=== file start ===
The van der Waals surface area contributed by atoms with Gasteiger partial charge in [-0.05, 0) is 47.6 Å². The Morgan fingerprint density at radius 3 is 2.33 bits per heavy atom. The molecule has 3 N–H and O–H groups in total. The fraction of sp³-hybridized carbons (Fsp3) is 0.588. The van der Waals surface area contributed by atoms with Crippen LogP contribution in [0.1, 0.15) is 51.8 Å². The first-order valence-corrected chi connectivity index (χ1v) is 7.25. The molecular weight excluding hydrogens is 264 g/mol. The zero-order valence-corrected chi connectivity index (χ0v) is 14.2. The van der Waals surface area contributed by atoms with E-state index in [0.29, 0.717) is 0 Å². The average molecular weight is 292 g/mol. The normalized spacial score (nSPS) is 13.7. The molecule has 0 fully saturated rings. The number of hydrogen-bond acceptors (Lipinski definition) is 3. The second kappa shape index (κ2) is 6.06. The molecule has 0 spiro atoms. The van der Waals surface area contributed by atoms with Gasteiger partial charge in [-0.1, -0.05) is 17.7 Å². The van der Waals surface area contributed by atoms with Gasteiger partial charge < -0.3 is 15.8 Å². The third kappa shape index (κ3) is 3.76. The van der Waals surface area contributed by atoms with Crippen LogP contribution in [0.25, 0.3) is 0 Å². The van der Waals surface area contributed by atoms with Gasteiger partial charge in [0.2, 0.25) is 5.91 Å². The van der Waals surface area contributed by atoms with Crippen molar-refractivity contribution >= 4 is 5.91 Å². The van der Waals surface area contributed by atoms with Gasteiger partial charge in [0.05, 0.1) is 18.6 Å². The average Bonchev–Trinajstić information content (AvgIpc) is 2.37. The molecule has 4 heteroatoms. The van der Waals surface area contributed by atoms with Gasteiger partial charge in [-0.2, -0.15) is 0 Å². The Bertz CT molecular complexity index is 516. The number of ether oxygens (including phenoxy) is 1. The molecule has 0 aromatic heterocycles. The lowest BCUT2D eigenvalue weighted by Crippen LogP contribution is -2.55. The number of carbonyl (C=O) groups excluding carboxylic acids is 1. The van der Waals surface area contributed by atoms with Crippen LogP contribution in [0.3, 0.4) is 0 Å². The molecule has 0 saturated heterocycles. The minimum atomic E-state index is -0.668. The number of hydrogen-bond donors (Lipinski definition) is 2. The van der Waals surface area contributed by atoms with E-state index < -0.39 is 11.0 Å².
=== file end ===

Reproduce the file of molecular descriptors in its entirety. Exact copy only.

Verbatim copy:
The van der Waals surface area contributed by atoms with Gasteiger partial charge in [-0.05, 0) is 47.6 Å². The Morgan fingerprint density at radius 3 is 2.33 bits per heavy atom. The molecule has 3 N–H and O–H groups in total. The fraction of sp³-hybridized carbons (Fsp3) is 0.588. The van der Waals surface area contributed by atoms with Crippen LogP contribution in [0.1, 0.15) is 51.8 Å². The first-order valence-corrected chi connectivity index (χ1v) is 7.25. The molecular weight excluding hydrogens is 264 g/mol. The zero-order valence-corrected chi connectivity index (χ0v) is 14.2. The van der Waals surface area contributed by atoms with E-state index in [0.29, 0.717) is 0 Å². The average molecular weight is 292 g/mol. The normalized spacial score (nSPS) is 13.7. The molecule has 0 fully saturated rings. The number of hydrogen-bond acceptors (Lipinski definition) is 3. The second kappa shape index (κ2) is 6.06. The molecule has 0 spiro atoms. The van der Waals surface area contributed by atoms with Gasteiger partial charge in [-0.1, -0.05) is 17.7 Å². The van der Waals surface area contributed by atoms with Gasteiger partial charge < -0.3 is 15.8 Å². The third kappa shape index (κ3) is 3.76. The van der Waals surface area contributed by atoms with Crippen LogP contribution in [0.25, 0.3) is 0 Å². The van der Waals surface area contributed by atoms with Gasteiger partial charge in [0.2, 0.25) is 5.91 Å². The van der Waals surface area contributed by atoms with Crippen molar-refractivity contribution >= 4 is 5.91 Å². The van der Waals surface area contributed by atoms with Gasteiger partial charge in [0.05, 0.1) is 18.6 Å². The average Bonchev–Trinajstić information content (AvgIpc) is 2.37. The molecule has 4 heteroatoms. The van der Waals surface area contributed by atoms with Gasteiger partial charge in [-0.2, -0.15) is 0 Å². The Bertz CT molecular complexity index is 516. The number of ether oxygens (including phenoxy) is 1. The molecule has 0 aromatic heterocycles. The lowest BCUT2D eigenvalue weighted by Crippen LogP contribution is -2.55. The number of carbonyl (C=O) groups excluding carboxylic acids is 1. The van der Waals surface area contributed by atoms with Crippen LogP contribution in [0.3, 0.4) is 0 Å². The molecule has 0 saturated heterocycles. The minimum atomic E-state index is -0.668. The number of hydrogen-bond donors (Lipinski definition) is 2. The van der Waals surface area contributed by atoms with E-state index < -0.39 is 11.0 Å².